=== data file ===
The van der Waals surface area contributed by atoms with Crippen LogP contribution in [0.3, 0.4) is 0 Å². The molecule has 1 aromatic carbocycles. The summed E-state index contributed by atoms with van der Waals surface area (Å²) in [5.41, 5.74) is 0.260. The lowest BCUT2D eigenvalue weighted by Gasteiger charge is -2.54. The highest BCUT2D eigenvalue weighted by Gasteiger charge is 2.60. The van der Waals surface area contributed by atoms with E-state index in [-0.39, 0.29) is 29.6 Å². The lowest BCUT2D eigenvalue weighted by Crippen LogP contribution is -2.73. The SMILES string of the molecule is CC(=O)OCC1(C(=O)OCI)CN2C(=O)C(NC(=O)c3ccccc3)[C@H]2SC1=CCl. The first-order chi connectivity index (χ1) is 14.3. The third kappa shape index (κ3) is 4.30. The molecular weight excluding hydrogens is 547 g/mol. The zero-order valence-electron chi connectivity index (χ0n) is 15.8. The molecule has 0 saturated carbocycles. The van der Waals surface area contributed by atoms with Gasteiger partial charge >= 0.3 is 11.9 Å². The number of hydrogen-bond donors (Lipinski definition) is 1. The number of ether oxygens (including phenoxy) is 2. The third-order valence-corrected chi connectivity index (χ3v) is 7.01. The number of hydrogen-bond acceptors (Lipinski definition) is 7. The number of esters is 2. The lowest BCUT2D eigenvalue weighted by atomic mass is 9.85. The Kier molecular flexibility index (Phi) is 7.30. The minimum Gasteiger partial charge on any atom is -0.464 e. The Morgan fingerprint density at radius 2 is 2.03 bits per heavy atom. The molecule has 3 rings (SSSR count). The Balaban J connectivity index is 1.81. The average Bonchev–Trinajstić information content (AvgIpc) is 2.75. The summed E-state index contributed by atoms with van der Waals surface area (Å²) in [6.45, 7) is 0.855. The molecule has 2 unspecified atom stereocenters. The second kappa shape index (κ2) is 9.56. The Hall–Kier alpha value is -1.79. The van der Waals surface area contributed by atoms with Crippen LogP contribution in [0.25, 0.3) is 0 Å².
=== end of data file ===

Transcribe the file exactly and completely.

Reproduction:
The van der Waals surface area contributed by atoms with Crippen LogP contribution in [0.3, 0.4) is 0 Å². The molecule has 1 aromatic carbocycles. The summed E-state index contributed by atoms with van der Waals surface area (Å²) in [5.41, 5.74) is 0.260. The lowest BCUT2D eigenvalue weighted by Gasteiger charge is -2.54. The highest BCUT2D eigenvalue weighted by Gasteiger charge is 2.60. The van der Waals surface area contributed by atoms with E-state index in [-0.39, 0.29) is 29.6 Å². The lowest BCUT2D eigenvalue weighted by Crippen LogP contribution is -2.73. The SMILES string of the molecule is CC(=O)OCC1(C(=O)OCI)CN2C(=O)C(NC(=O)c3ccccc3)[C@H]2SC1=CCl. The first-order chi connectivity index (χ1) is 14.3. The third kappa shape index (κ3) is 4.30. The molecular weight excluding hydrogens is 547 g/mol. The zero-order valence-electron chi connectivity index (χ0n) is 15.8. The molecule has 0 saturated carbocycles. The van der Waals surface area contributed by atoms with Gasteiger partial charge >= 0.3 is 11.9 Å². The number of hydrogen-bond donors (Lipinski definition) is 1. The number of ether oxygens (including phenoxy) is 2. The third-order valence-corrected chi connectivity index (χ3v) is 7.01. The number of hydrogen-bond acceptors (Lipinski definition) is 7. The number of esters is 2. The lowest BCUT2D eigenvalue weighted by atomic mass is 9.85. The Kier molecular flexibility index (Phi) is 7.30. The minimum Gasteiger partial charge on any atom is -0.464 e. The Morgan fingerprint density at radius 2 is 2.03 bits per heavy atom. The molecule has 3 rings (SSSR count). The Balaban J connectivity index is 1.81. The average Bonchev–Trinajstić information content (AvgIpc) is 2.75. The summed E-state index contributed by atoms with van der Waals surface area (Å²) in [6.45, 7) is 0.855. The molecule has 2 unspecified atom stereocenters. The second kappa shape index (κ2) is 9.56. The Hall–Kier alpha value is -1.79. The van der Waals surface area contributed by atoms with Crippen LogP contribution in [0.25, 0.3) is 0 Å².